Prof. Dr.-Ing. Henning Krug
What makes the profession of landscape architect:
“The world is narrow, but the brain is wide. Thoughts dwell lightly together, but things collide hard in space” (Friedrich Schiller, 1759 – 1805: Wallenstein in Wallenstein’s Death II/2).
The planning and design of public spaces in cities and landscapes shows a high degree of complexity due to the multitude of human activities and demands, levels of action and actors as well as time horizons involved. Since all these aspects always come together in space, sectoral thinking must always merge into holistic thinking when designing space.
What I like to recommend to my students:
“The better is the enemy of the good” (Voltaire, 1694 – 1778, French philosopher of the Enlightenment and historian).
Designing involves “trial and error” i.e. creativity and constructive self-criticism. We first have to design many ideas and possible solutions in order to recognize the better ones by comparing them. Who does not make the effort, does not recognize them.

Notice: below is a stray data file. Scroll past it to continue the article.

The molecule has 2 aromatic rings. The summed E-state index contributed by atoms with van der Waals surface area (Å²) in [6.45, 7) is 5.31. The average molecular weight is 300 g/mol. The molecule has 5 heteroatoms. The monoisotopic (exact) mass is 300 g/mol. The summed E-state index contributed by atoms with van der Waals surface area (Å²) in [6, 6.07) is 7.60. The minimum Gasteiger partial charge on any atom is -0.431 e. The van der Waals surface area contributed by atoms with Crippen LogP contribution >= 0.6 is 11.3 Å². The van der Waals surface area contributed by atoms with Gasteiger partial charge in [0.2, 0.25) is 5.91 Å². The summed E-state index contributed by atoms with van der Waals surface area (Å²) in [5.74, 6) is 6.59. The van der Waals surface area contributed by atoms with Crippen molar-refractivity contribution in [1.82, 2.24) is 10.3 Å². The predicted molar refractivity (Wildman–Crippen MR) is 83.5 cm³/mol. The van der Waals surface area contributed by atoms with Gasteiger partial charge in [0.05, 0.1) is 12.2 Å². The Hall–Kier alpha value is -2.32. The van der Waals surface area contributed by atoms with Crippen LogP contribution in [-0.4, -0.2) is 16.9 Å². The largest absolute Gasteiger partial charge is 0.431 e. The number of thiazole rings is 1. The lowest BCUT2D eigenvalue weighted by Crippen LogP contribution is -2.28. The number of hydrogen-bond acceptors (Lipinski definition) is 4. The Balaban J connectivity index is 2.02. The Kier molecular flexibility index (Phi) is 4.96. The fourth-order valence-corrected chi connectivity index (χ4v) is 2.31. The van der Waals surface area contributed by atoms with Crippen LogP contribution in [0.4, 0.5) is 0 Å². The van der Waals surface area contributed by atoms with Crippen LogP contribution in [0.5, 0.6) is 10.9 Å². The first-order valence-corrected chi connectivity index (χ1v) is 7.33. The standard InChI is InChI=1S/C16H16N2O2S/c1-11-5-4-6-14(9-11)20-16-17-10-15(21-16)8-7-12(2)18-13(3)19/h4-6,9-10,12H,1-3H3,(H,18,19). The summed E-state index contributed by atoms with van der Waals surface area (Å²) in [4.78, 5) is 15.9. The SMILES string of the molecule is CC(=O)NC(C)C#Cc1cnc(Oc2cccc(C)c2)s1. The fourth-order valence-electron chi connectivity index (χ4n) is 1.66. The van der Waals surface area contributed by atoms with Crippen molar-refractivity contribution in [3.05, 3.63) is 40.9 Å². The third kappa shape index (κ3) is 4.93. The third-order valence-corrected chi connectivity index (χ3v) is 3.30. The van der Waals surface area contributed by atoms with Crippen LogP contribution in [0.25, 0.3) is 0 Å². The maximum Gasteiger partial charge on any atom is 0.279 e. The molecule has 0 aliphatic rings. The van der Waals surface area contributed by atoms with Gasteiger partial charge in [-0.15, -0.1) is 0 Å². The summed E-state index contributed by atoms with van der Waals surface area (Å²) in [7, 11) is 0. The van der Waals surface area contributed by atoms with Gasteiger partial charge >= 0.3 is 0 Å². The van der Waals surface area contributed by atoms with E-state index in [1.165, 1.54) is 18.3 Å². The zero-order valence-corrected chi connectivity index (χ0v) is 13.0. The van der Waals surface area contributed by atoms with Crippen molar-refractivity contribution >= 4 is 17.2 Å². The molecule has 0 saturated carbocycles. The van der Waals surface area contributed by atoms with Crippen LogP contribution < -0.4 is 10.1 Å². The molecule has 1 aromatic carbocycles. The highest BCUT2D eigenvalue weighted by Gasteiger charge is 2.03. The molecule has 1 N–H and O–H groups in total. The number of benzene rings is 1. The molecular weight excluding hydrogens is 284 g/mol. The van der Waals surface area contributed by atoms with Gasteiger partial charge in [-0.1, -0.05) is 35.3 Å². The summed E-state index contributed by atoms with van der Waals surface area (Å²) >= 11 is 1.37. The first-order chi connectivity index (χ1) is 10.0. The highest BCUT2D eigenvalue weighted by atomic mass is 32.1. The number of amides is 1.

My tips for your studies:
“When I am working on a problem, I never think about beauty. I think of only how to solve the problem. But when I have finished, if the solution is not beautiful, I know it is wrong.” (Richard Buckminster Fuller, 1893 – 1985, architect, systems theorist, inventor)
For complex tasks like spatial planning, our brain offers shortcuts. Our sense of beauty is such a shortcut. If we train this sense, we can perceive beauty as an indication of a good compromise of all functions and quality goals.